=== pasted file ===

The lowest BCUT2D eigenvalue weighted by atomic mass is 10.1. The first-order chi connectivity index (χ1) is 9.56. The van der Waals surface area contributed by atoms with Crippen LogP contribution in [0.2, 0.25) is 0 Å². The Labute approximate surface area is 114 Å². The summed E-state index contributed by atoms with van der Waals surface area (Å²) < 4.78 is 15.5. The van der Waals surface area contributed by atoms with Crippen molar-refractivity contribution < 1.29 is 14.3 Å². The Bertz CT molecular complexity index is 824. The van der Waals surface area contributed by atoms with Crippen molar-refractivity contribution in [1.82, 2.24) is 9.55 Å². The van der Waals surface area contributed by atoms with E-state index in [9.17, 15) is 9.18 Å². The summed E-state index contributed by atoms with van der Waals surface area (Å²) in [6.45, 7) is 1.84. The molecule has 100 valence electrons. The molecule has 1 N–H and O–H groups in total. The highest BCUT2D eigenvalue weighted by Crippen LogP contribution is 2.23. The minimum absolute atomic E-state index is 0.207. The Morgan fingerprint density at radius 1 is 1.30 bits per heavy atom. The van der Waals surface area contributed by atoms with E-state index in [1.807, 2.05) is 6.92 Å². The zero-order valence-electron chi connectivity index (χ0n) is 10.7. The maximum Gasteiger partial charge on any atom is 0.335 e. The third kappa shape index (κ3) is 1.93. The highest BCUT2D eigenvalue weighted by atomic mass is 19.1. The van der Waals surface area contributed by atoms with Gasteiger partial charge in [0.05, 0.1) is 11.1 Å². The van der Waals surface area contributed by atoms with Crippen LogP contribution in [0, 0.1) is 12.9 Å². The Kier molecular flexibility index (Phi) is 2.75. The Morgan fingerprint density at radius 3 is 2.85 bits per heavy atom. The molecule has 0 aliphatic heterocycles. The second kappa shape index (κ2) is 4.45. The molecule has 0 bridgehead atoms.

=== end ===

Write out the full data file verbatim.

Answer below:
The lowest BCUT2D eigenvalue weighted by atomic mass is 10.1. The first-order chi connectivity index (χ1) is 9.56. The van der Waals surface area contributed by atoms with Crippen LogP contribution in [0.2, 0.25) is 0 Å². The Labute approximate surface area is 114 Å². The summed E-state index contributed by atoms with van der Waals surface area (Å²) < 4.78 is 15.5. The van der Waals surface area contributed by atoms with Crippen molar-refractivity contribution < 1.29 is 14.3 Å². The Bertz CT molecular complexity index is 824. The van der Waals surface area contributed by atoms with Crippen molar-refractivity contribution in [1.82, 2.24) is 9.55 Å². The van der Waals surface area contributed by atoms with E-state index in [9.17, 15) is 9.18 Å². The summed E-state index contributed by atoms with van der Waals surface area (Å²) in [6.45, 7) is 1.84. The molecule has 100 valence electrons. The molecule has 1 N–H and O–H groups in total. The highest BCUT2D eigenvalue weighted by Crippen LogP contribution is 2.23. The minimum absolute atomic E-state index is 0.207. The Morgan fingerprint density at radius 1 is 1.30 bits per heavy atom. The van der Waals surface area contributed by atoms with E-state index in [1.807, 2.05) is 6.92 Å². The zero-order valence-electron chi connectivity index (χ0n) is 10.7. The maximum Gasteiger partial charge on any atom is 0.335 e. The third kappa shape index (κ3) is 1.93. The highest BCUT2D eigenvalue weighted by atomic mass is 19.1. The van der Waals surface area contributed by atoms with Gasteiger partial charge in [0.05, 0.1) is 11.1 Å². The van der Waals surface area contributed by atoms with Crippen LogP contribution in [0, 0.1) is 12.9 Å². The Kier molecular flexibility index (Phi) is 2.75. The Morgan fingerprint density at radius 3 is 2.85 bits per heavy atom. The molecule has 0 aliphatic heterocycles. The second kappa shape index (κ2) is 4.45. The molecule has 0 bridgehead atoms.